After about 45 minutes I took the temperature photos below.


M1: 69.3C, HS1: 87.5C


M1: 64.7C, M2: 60.9C, HS1: 77.1C

InputMeter OutputMeter CurrentMeter

The display is precise and there is very little change with load.

Specifications says the unit can be used as a charger, lets take a look at that:


Power supply has input power, but output is off. A battery will be discharged with about 2.5mA, this is acceptable.


Power supply is supplying 5V output, if the battery voltage is higher than the selected voltage it will drain the battery, again with about 2.5mA.
The charge current is not shown in this chart, it is below the 0 line.


Power supply do not have input power, it will drain the battery with less than 1mA.
All in all it looks fine for charging.

Android application

The application is basically one screen. To connect use the Bluetooth symbol, in my case I could not see the power supply and had to use the normal Android discover dialog (I did use "Scan for devices), after that it worked perfectly.

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Here I am connected and can adjust voltage and current.


The wheel is used to adjust voltage and current with, but only two digits at a time. Touch the U_SET/I_SET and digits to select what two digits to adjust.


The control panel is locked while using the phone and it is not possible to unlock it. I would have preferred that at least on/off worked.


There is not many languages in the current version of the application.


Using the file folder will save a Excel file on the phone with a fixed name, i.e. it is only possible to save one log.

PC application

The package uses a National Instruments library, this is large and slow to install. This installation will not install the supplied font, it has to be installed manually. The letters are a bit to large without that font.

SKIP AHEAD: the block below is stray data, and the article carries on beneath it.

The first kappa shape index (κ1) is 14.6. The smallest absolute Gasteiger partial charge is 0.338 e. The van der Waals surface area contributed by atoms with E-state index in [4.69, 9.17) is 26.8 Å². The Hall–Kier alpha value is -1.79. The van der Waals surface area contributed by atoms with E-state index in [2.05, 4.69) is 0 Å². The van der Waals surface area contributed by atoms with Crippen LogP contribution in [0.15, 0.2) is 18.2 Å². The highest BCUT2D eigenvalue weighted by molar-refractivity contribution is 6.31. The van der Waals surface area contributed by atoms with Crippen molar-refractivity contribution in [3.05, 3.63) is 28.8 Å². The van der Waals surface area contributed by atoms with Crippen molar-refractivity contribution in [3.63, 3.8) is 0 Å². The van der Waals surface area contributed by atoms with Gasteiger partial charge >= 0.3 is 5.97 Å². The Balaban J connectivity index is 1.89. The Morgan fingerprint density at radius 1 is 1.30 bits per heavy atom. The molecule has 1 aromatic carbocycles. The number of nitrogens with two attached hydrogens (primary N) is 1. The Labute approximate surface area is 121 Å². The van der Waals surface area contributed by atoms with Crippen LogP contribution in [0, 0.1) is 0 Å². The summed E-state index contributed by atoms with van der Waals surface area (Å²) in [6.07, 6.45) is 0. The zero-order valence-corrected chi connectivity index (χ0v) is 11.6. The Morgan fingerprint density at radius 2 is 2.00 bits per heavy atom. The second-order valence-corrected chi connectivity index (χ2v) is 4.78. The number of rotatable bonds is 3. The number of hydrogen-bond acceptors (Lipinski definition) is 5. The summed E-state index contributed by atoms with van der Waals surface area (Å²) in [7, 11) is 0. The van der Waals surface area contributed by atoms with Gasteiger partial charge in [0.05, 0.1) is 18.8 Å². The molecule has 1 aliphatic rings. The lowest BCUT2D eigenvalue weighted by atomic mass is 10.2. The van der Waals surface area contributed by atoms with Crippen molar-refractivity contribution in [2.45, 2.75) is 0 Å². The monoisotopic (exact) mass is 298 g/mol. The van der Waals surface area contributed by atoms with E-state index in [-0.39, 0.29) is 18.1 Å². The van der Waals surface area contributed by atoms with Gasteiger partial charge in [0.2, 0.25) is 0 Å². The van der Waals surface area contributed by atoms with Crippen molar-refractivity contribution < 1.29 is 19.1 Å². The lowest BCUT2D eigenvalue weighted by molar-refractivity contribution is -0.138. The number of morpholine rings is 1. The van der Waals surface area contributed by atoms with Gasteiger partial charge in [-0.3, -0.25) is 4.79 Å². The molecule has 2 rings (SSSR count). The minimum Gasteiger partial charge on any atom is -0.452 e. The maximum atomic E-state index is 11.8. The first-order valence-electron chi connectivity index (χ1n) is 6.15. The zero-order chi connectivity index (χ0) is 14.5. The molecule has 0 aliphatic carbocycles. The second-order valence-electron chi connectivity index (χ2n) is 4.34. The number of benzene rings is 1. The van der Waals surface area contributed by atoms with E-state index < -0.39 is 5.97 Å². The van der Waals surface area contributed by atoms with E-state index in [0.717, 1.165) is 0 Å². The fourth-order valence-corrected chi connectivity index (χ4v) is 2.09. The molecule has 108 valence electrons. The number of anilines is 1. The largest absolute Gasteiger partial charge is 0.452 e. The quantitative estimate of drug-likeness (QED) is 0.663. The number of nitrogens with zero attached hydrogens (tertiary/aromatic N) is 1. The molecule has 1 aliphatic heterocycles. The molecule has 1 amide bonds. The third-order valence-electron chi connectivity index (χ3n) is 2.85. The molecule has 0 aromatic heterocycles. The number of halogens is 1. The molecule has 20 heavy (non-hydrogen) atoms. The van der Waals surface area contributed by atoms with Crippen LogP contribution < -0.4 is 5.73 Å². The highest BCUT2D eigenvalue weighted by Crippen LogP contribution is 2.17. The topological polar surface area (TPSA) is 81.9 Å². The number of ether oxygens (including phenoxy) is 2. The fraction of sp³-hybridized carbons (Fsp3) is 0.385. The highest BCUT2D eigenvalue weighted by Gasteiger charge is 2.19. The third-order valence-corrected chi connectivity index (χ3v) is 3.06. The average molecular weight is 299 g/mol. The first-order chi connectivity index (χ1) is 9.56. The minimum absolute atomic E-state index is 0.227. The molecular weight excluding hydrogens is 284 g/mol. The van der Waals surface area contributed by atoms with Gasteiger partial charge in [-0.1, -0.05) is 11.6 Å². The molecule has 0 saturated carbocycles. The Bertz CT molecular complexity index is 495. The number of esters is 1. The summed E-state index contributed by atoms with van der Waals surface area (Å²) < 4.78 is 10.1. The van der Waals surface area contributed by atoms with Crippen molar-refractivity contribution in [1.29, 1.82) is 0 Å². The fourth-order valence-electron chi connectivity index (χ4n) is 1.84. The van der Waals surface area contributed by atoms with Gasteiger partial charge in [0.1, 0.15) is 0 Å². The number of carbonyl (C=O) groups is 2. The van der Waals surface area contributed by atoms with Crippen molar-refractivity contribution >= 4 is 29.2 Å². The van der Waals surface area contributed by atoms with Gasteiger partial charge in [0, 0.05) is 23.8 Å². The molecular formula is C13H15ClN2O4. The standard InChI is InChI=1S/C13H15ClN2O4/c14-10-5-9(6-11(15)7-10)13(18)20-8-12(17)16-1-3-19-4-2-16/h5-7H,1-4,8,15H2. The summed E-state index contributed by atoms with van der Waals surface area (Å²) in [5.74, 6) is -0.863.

Program started, but not connected yet.


When connected the actual values and curves are added. The dials can be changed with a mouse or new values can be typed in the numeric fields.


The advanced tab where the presets can be configured and 3 types of automatic sequences can be defined and used.


Here I have configured and started a "Voltage scan".


This can be viewed on the chart screen.


And here with a oscilloscope.

A closer look at the electronic


This side of the circuit board is only soldering, screws and some standoffs.


All electronic is on this side. At the input is a 20A smd fuse (F3) and a high power mosfet (Q5). The buck switcher is a TL594. The microcontroller is a 32F100. The board do also have a internal switching power supply (U03: XL7005A) and some linear regulators. The output also has a 20A fuse (F1).


The boost regulator (U3: LTC1871) is on a small circuit board


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Front panel


The front panel uses four clips to keep the circuit board in the box.




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The circuit board has mechanical switches, a encoded and the display.


There is nothing hidden under the display.

USB module


The usb module uses a CH340 chip and two optocouplers.



Bluetooth module


The Bluetooth module is a Bluetooth module and a led.




This module can deliver output voltage both below and above the input voltage, this makes is very flexible for input supply, but it need some power to deliver full output. The noise is a bit high and it has problem maintaining output voltage when load increase fast. The PC option may not be very nice looking, but it has some interesting functions on the advanced tab and I like the protocol is documented. The phone app has a very nice graphing and logging function, but adjustment of voltage and current is not that good.
This module is very useful to build a cheap bench power supply with. Add a cheap switching power supply, a box (RD sells one), some binding posts and some work.

Compared to professional units it is missing a lot: Lower noise, both numeric keypad and encoded, 4 terminal connections, larger display. But for the price it is very good and works fine.


The power supply was supplied by RD for review.

Other RD supplies I have reviewed:
Power supply frontend DPS5020-USB 50V/20A with Bluetooth and USB interface
Power supply frontend DPH3205 32V/5A with buck/boost converter
Power supply frontend DPS5015 50V/15A